Friday, January 27, 2012

What are we talking about, again?

For a while, I used to write posts for the Reader under the theme of "Six Degrees of the Library Collection". They were fun little posts that connected authors and titles found at the library, through commonalities and links between the books or the writers. I recently noticed something that is more of a One Degree of the Library collection: a number of books that are all linked to each other through their very similar titles.

The book that got me thinking was What We Talk About When We Talk About Anne Frank (M), a new short story collection by Nathan Englander that is to be released this February. Englander is an author to watch. His two previous publications—the 1999 short story collection For the Relief of Unbearable Urges and the 2007 novel The Ministry of Special Cases—both received rave reviews. Of The Ministry of Special Cases, Booklist said "Four p's best describe this work: poignant, powerful, political, and yet personal." Expect a similar approach in his newest, which has already received starred reviews in Publishers Weekly and Booklist.

When I saw a write up of the Englander book, I felt like I'd encountered the title before: or almost. The book that immediately jumped to mind was What I Talk About When I Talk About Running (M) by Haruki Murakami. Murakami is a well known Japanese fiction author, sometimes categorized as surrealist, who writes thoughtful, often melancholy stories that feature themes of science fiction and fantasy, and offer commentary on modern life. What I Talk About When I Talk About Running is one of Murakami's few nonfiction titles. In it he talks about his personal interest and participation in long distance running.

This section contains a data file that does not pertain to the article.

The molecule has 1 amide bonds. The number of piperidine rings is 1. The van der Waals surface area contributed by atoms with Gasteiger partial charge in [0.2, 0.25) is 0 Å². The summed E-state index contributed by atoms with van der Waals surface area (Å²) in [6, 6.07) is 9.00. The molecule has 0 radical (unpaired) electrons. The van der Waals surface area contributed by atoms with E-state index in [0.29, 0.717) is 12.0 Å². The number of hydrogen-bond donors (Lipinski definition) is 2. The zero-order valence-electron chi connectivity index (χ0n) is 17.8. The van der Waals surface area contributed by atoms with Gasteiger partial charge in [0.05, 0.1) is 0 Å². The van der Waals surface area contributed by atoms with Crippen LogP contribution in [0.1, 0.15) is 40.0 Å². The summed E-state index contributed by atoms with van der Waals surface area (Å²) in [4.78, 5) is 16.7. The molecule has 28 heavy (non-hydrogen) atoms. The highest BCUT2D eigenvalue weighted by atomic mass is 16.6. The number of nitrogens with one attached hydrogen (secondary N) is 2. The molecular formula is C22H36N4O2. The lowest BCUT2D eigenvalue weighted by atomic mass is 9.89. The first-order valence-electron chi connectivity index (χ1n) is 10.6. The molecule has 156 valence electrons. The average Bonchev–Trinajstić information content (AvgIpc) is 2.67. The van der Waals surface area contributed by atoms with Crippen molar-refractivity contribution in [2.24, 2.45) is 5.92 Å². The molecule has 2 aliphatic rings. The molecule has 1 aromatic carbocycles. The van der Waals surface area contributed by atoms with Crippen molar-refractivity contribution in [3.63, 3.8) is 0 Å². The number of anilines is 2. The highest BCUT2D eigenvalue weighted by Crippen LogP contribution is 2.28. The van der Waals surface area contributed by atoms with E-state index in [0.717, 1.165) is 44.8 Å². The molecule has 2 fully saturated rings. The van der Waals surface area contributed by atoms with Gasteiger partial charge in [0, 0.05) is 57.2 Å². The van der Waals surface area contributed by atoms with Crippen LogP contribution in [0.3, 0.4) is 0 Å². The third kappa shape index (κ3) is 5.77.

Intrigued by these titular similarities, I also tracked down What We Talk About When We Talk About War (M) , the name of a talk given by Canadian author Noah Richler at the Frye Festival in Moncton in 2010. The lecture is due to be published as a book by Fredericton's Goose Lane Press this spring and, according to the publisher, discusses Richler's view "that in the past decade, Canada has gone from being a peacekeeping to a “warrior” nation, and he examines what this says about us as a country."

Keen readers may have already figured out the connection between these books: the short story What We Talk About When We Talk About Love by Raymond Carver (and the collection of the same name). Both Englander and Murakami indicate that their titles are direct tributes to the Carver title, I haven't encountered whether Richler intended the same or not. Of Carver's collection, said "What We Talk About When We Talk About Love is not only the most well-known short story title of the latter part of the 20th century; it has come to stand for an entire aesthetic, the bare-bones prose style for which Raymond Carver became famous." The stories from this Carver collection can be found in the Halifax Public Library in the collection entitled Where I'm Calling From (M).

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